6:33 pm - Wednesday July 26, 2017

Loan classification policy likely to be relaxed

The loan classification policy  of Bangladesh Bank will most likely be relaxed this month, indicated Finance Minister AMA Muhith.

The move comes in response to demands from garment exporters, who are left staring at huge losses after months of severe disruptions to their businesses owing to political turbulence.

They said the current loan classification policy, which marks a loan to be classified when the repayment period overshoots by three months, is “killing” them. Although they are still eligible for new loans, the banks put excessive pressure on them to make their payments, reports the Daily Star.

“I think we will have to do something about it,” the minister said during a meeting with top leaders of the three main garment manufacturers’ platforms at his secretariat on Wednesday.

MuhithAt the meeting, Atiqul Islam, president of the Bangladesh Garment Manufacturers and Exporters Association (BGMEA), presented a three-point demand to make up for the excess cost incurred by garment owners following the latest hike in wages and another eight-point demand to compensate the losses suffered due to political unrest.

Muhith said, “I am telling you, you will get the decision this month. In fact, we will give out this decision in the next few days.”

Specifically, the garment makers urged the government to bring down the tax on export earnings to 0.25 percent from 0.80 percent.

They also called for special loans for four months between November this year and February next year so that they can recover the losses incurred in recent months due to worker unrest and political violence. The loans will be paid in two years.

In another demand, they said all existing term loans and forced loans in the textile, garment and backward linkage industries should be given a grace period for two years and transferred without any interest to a block account.

The BGMEA chief also said there should be an exit plan for the garment industries which would not be able to run their plants under the current scenario.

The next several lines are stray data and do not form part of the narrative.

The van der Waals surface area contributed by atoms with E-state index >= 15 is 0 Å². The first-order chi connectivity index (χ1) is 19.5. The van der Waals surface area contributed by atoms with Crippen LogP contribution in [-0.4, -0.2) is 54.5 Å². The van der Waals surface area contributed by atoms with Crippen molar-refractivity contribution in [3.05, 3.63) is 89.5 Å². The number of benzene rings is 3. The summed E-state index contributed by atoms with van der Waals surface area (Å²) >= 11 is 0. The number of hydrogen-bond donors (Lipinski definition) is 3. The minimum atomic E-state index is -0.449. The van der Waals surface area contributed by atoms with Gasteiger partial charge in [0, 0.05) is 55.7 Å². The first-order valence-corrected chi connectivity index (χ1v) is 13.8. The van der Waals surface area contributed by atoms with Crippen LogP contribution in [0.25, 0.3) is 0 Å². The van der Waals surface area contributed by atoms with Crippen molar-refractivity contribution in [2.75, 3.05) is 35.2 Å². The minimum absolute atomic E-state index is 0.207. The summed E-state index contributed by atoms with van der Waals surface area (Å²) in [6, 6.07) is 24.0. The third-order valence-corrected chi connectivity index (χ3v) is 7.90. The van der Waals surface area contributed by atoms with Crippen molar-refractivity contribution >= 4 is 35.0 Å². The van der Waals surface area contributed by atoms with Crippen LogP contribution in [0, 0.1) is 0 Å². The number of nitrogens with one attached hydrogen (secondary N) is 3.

On the demand, Muhith said it would not be possible to formulate any laws to help them exit the industry without any trouble. “We could however prepare a draft.”

Islam also said many sound factories are closing down due to unhealthy politics. “International buyers in letters have conveyed that they are considering shifting orders from Bangladesh to other countries in the backdrop of political instability and violence.”

Anwar-ul-Alam Chowdhury Parvez, a former president of BGMEA, said production in factories has fallen by 10-20 percent due to the political volatility.

AK Azad, former president of Federation of Bangladesh Chambers of Commerce and Industry (FBCCI), said at present only the Dhaka-Chittagong route has been kept operative in a last-ditch effort, while the transportation of goods from land ports including Benapole has been completely stopped.

Nurul Amin, chairman of Association of Bankers-Bangladesh, said they are sympathetic with the demands of the garment sector.

“If the garment makers can’t do business the banks’ income will also fall. But the related regulations of the central bank have to be relaxed,” he said.

The garment sector, which accounts for about 80 percent of the country’s total exports, has been under tremendous pressure for the last few months.

As a result, the garment makers are not being able to bring imported raw materials to their factories from Chittagong port and export the finished goods on time, according to BGMEA. The situation has forced the exporters to go for expensive air shipment to meet deadlines.

Between January and September this year, 1.32 lakh tonnes of goods were air-shipped, imposing a financial cost of over Tk 4,000 crore, said the BGMEA chief.


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